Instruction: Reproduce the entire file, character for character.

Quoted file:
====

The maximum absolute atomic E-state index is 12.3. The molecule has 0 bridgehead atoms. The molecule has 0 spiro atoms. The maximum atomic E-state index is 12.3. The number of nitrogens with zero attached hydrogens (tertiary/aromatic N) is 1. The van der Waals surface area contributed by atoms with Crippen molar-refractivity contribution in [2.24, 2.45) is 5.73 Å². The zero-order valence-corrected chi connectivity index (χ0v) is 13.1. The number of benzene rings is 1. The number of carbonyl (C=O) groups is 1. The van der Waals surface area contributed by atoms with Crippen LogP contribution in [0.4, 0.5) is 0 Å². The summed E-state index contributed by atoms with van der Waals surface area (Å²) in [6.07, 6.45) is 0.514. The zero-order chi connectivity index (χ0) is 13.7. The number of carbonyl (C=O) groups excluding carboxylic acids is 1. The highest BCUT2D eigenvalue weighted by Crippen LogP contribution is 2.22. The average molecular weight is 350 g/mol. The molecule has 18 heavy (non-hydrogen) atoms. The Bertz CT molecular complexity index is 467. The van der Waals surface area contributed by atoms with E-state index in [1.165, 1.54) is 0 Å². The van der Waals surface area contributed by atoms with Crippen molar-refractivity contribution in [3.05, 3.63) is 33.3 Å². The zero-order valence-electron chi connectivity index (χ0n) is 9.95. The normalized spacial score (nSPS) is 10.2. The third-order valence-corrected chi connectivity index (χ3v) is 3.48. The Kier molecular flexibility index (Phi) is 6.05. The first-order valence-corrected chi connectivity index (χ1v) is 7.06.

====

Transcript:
The maximum absolute atomic E-state index is 12.3. The molecule has 0 bridgehead atoms. The molecule has 0 spiro atoms. The maximum atomic E-state index is 12.3. The number of nitrogens with zero attached hydrogens (tertiary/aromatic N) is 1. The van der Waals surface area contributed by atoms with Crippen molar-refractivity contribution in [2.24, 2.45) is 5.73 Å². The zero-order valence-corrected chi connectivity index (χ0v) is 13.1. The number of benzene rings is 1. The number of carbonyl (C=O) groups is 1. The van der Waals surface area contributed by atoms with Crippen LogP contribution in [0.4, 0.5) is 0 Å². The summed E-state index contributed by atoms with van der Waals surface area (Å²) in [6.07, 6.45) is 0.514. The zero-order chi connectivity index (χ0) is 13.7. The number of carbonyl (C=O) groups excluding carboxylic acids is 1. The highest BCUT2D eigenvalue weighted by Crippen LogP contribution is 2.22. The average molecular weight is 350 g/mol. The molecule has 18 heavy (non-hydrogen) atoms. The Bertz CT molecular complexity index is 467. The van der Waals surface area contributed by atoms with E-state index in [1.165, 1.54) is 0 Å². The van der Waals surface area contributed by atoms with Crippen molar-refractivity contribution in [3.05, 3.63) is 33.3 Å². The zero-order valence-electron chi connectivity index (χ0n) is 9.95. The normalized spacial score (nSPS) is 10.2. The third-order valence-corrected chi connectivity index (χ3v) is 3.48. The Kier molecular flexibility index (Phi) is 6.05. The first-order valence-corrected chi connectivity index (χ1v) is 7.06.